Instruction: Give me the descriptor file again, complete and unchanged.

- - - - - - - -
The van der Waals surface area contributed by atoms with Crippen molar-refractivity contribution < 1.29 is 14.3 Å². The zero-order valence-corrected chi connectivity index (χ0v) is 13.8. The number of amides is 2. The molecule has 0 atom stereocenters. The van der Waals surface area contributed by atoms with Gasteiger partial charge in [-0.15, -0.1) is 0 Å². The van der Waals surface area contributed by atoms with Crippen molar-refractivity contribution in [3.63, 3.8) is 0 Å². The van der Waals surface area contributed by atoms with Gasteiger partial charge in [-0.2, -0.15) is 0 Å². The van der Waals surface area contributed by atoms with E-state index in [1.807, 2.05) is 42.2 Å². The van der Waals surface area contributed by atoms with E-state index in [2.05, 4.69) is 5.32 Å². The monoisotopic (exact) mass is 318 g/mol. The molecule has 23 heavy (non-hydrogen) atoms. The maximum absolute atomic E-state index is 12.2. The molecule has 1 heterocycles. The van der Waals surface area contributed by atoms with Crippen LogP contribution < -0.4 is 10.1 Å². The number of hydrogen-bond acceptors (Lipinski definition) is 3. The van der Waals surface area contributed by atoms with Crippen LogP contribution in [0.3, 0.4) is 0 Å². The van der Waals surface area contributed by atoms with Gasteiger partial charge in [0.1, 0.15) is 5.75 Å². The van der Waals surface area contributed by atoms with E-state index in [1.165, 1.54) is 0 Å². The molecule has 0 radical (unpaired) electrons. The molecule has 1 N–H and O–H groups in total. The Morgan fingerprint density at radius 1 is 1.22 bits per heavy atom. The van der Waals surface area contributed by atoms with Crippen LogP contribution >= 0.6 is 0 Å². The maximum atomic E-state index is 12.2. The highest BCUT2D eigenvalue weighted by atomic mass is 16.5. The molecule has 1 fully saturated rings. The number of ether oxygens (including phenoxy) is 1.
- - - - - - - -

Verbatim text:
The van der Waals surface area contributed by atoms with Crippen molar-refractivity contribution < 1.29 is 14.3 Å². The zero-order valence-corrected chi connectivity index (χ0v) is 13.8. The number of amides is 2. The molecule has 0 atom stereocenters. The van der Waals surface area contributed by atoms with Gasteiger partial charge in [-0.15, -0.1) is 0 Å². The van der Waals surface area contributed by atoms with Crippen molar-refractivity contribution in [3.63, 3.8) is 0 Å². The van der Waals surface area contributed by atoms with Gasteiger partial charge in [-0.2, -0.15) is 0 Å². The van der Waals surface area contributed by atoms with E-state index in [1.807, 2.05) is 42.2 Å². The van der Waals surface area contributed by atoms with E-state index in [2.05, 4.69) is 5.32 Å². The monoisotopic (exact) mass is 318 g/mol. The molecule has 23 heavy (non-hydrogen) atoms. The maximum absolute atomic E-state index is 12.2. The molecule has 1 heterocycles. The van der Waals surface area contributed by atoms with Crippen LogP contribution < -0.4 is 10.1 Å². The number of hydrogen-bond acceptors (Lipinski definition) is 3. The van der Waals surface area contributed by atoms with Crippen LogP contribution in [0.3, 0.4) is 0 Å². The van der Waals surface area contributed by atoms with Gasteiger partial charge in [0.1, 0.15) is 5.75 Å². The van der Waals surface area contributed by atoms with E-state index in [1.165, 1.54) is 0 Å². The molecule has 0 radical (unpaired) electrons. The molecule has 1 N–H and O–H groups in total. The Morgan fingerprint density at radius 1 is 1.22 bits per heavy atom. The van der Waals surface area contributed by atoms with Crippen LogP contribution >= 0.6 is 0 Å². The maximum atomic E-state index is 12.2. The highest BCUT2D eigenvalue weighted by atomic mass is 16.5. The molecule has 1 fully saturated rings. The number of ether oxygens (including phenoxy) is 1.